Seals 33, at each end of piston 31, help prevent leakage around the outside circumference of piston 31. It is especially preferred that compression seals 33 be an oversize compression o-ring that can withstand high pressure and seal tight for minimum loss of air pressure, but such seals must not be so complete that they unduly limit or restrict movement of piston 31 within cylinder 5, and, in an especially preferred embodiment, such seals can be made of metal in an oval shape that can be snapped into a groove formed in piston 31 and then secured in place by securing piston heads to the ends of piston 31 to thereby retain the seals.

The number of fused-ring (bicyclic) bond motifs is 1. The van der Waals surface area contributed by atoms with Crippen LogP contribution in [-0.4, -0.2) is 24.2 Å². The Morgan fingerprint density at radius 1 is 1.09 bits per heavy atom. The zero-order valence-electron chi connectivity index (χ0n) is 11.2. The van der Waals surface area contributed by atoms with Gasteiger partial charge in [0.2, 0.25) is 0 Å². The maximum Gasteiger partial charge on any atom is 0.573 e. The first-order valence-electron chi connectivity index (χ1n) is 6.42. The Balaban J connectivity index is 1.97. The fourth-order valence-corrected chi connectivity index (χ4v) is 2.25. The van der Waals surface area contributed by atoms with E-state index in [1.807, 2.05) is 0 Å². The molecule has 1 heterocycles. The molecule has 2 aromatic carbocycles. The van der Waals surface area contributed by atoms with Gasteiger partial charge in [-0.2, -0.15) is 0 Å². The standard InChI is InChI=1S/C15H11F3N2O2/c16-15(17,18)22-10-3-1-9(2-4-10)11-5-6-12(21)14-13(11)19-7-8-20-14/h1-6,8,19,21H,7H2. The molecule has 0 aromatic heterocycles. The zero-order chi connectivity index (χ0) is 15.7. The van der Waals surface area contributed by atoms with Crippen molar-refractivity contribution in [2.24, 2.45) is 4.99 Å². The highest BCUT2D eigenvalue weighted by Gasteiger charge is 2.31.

To assist movement of piston 31 within cylinder 5, especially in low pressure applications where it might gradually move from one base to the other as shaft 3 rotates through 180 degrees, piston 31 is fitted with bearings to help minimize friction, and it is especially preferred that four such bearings be located ninety degrees apart from each other at both ends of piston 31 near compression seals 33 (see FIGS. 6 and 7), although other configurations with more bearings will also work. In the preferred embodiment depicted in the drawings, the bearings are shown as wheels 31, although other types of bearings can also be used. In addition, cylinder 5 may need to have a lubricant in order not to overheat and cylinder 5 may also need to have a double wall (not shown) to allow a liquid, such as water, to cool the cylinder.